How to Add a Computer to a Domain [All the Ways]

Chaitanya

Read more posts by this author.

Active Directory (AD) is a decades-old technology that thousands of organizations use every day. To take advantage of AD, you must join computers to an AD domain. You may not realize there are many different ways to do that, some better than others. Read on to learn how.

In this tutorial, you will learn how to add a computer to a domain using the Windows GUI and command-line with the netdom utility and PowerShell.

Prerequisites

If you’d like to follow along with all of the steps in this tutorial, ensure you have the following:

  • An Active Directory domain. This tutorial will be using a domain called homelab.local.
  • A Windows 10 Pro, Enterprise, or Education computer in a workgroup that can access an AD domain controller. Not all versions of Windows 10 can be joined to a domain. This tutorial will use a computer called Win10Demo.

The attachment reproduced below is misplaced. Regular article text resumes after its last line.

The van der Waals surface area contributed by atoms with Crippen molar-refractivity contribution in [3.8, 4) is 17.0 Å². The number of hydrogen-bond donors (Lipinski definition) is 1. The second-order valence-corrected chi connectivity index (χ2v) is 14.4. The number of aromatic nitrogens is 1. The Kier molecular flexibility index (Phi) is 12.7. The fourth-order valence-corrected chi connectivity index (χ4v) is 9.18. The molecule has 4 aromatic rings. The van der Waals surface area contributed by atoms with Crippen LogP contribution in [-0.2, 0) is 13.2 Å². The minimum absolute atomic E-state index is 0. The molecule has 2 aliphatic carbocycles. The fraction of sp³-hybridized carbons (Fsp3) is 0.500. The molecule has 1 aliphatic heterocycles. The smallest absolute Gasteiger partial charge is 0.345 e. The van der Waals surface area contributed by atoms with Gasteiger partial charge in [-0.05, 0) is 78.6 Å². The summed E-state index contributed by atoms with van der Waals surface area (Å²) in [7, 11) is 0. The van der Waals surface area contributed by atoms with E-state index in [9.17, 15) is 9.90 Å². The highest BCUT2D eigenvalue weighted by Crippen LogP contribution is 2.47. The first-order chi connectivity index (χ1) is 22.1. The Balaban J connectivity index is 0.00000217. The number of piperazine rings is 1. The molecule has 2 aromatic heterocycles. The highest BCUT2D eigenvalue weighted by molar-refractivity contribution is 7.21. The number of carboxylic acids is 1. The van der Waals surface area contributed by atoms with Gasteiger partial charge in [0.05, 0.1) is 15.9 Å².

• An AD user account with permissions to add a computer to a domain. Find more information on how to discover what permissions are needed here.
  • Access to Active Directory Users and Computers (ADUC) on a domain controller (to confirm the domain join).
  • The Remote Server Administration Tools (RSAT) package to use the command-line

Adding a Computer to a Domain via the GUI

One of the most common ways to add a computer to an AD domain is the GUI. This approach is good when you need to just add a single or a few computers at once. This method is not good for adding multiple computers at one time. That’ll be later.

Assuming you’re on a Windows 10 workgroup computer that can access an existing domain controller: